David Meets OJ Simpson in a Southern Atlanta Parking Garage
Tin-ish cars in dossiers, reflecting off of one another
organ-shaped pieces of light. Their fenders looking into each other like bitter lovers after an argument; knowing how they will make up.
Two of them, the red and the white: an unlikely pair. Privilege and uncooth charm—
or at least in presentation—
they are all the talk of the garage.
The world is a sick color of brown. Gum sticks to everything everywhere, recording
the filth floating about the place, marking the walls and floor in black-and-blue.
It’s the gum stuck to the back of your molar, or the corn on your canine,
the stubborn pea under the mattress, and the dog poop you stepped in,
that’s plain as headlights through pitch.
So when this man comes through, walking like he chewed every
blessed piece of gum in the place, he and the three others watched him
dig for the keys in his pocket and then finding them,
rolodex through for the FORD;
they followed him in their minds. When he turned the key and opened the door,
then looked over his right shoulder
they played out of their embarrassment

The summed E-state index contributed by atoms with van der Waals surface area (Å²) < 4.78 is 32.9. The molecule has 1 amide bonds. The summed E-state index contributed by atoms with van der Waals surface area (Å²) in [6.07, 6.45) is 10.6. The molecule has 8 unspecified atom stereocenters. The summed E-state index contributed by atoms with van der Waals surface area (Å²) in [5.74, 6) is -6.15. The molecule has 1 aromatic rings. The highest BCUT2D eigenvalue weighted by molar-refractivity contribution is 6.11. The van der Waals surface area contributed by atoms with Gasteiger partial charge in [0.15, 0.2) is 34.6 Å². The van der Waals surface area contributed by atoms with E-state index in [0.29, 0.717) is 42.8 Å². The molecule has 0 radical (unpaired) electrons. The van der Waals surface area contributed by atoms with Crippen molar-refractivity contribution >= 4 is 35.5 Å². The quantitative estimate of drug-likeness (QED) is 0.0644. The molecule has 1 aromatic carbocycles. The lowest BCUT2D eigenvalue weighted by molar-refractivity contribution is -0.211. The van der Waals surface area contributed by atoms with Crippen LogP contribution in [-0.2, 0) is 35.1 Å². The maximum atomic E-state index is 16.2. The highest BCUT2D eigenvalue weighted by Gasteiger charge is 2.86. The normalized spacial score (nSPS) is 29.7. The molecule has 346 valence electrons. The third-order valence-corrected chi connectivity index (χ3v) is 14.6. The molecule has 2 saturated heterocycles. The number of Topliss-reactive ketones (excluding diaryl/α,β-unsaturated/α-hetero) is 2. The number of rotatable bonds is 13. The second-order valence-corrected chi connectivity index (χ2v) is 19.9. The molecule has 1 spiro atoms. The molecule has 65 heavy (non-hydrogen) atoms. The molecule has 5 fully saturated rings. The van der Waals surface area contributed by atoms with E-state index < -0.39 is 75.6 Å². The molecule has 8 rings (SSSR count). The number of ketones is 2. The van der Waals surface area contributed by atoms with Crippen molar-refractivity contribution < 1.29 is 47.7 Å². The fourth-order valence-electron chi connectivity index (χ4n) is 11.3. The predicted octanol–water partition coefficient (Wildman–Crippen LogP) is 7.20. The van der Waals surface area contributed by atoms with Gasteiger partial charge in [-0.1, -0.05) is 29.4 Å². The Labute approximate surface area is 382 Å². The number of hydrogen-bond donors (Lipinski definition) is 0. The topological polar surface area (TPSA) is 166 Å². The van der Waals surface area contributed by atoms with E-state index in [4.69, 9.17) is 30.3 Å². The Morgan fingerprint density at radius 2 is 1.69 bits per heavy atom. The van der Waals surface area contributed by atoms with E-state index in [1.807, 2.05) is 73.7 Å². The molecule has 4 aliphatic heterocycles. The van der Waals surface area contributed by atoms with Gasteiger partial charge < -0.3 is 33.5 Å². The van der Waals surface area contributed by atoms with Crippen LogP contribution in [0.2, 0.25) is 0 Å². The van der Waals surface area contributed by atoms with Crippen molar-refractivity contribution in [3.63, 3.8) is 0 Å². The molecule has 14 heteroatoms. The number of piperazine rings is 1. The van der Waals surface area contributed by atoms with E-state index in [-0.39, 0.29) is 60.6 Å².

and laughed like they had just punched each other in the arm.
I remember very little of you, just smells (like tobacco and upholstery) that were your two-room house, the thickness of your hair even in old age, and your hands like boulders had sprouted round cigars that were your fingers. The TV forever the glow of your house. You were placed on the ninth floor of Forsyth Memorial Hospital; the ninth floor is where people go to die and ever since I’ve never ever wanted to live on the ninth floor of anywhere USA. We spent our days and days there and I would sit in the solarium with Patrick and play Legos and the nurses would bring ice cream in little plastic cups with tongue depressor spoons because in nursing schools they teach that this is a promising as penicillin. I would come and go freely from your room and build my villages on the linoleum until I realized that the air in your world was thinner than the air in mine because your lungs made a hurting noise. So I camped in the cul-de-sac at the end of the hallway where I could watch the sky blacken through the window and pretend that my heart wasn’t beating because I wasn’t so sure about dying. Across the street, SEARS glowed white neon. Uncle Ned came to get me, and he didn’t need to talk because, and he didn’t need to talk (because this is a dead language). As he carried me back down the hallway in that hour (where I have found so much of me scattered like the plastic pieces on the floor), SEARS burned into my brains. I was nine years old and when my mother asked that I wear a hideous coat to your funeral, I didn’t say no, because I love her, and this was the first time I thought of someone other than myself.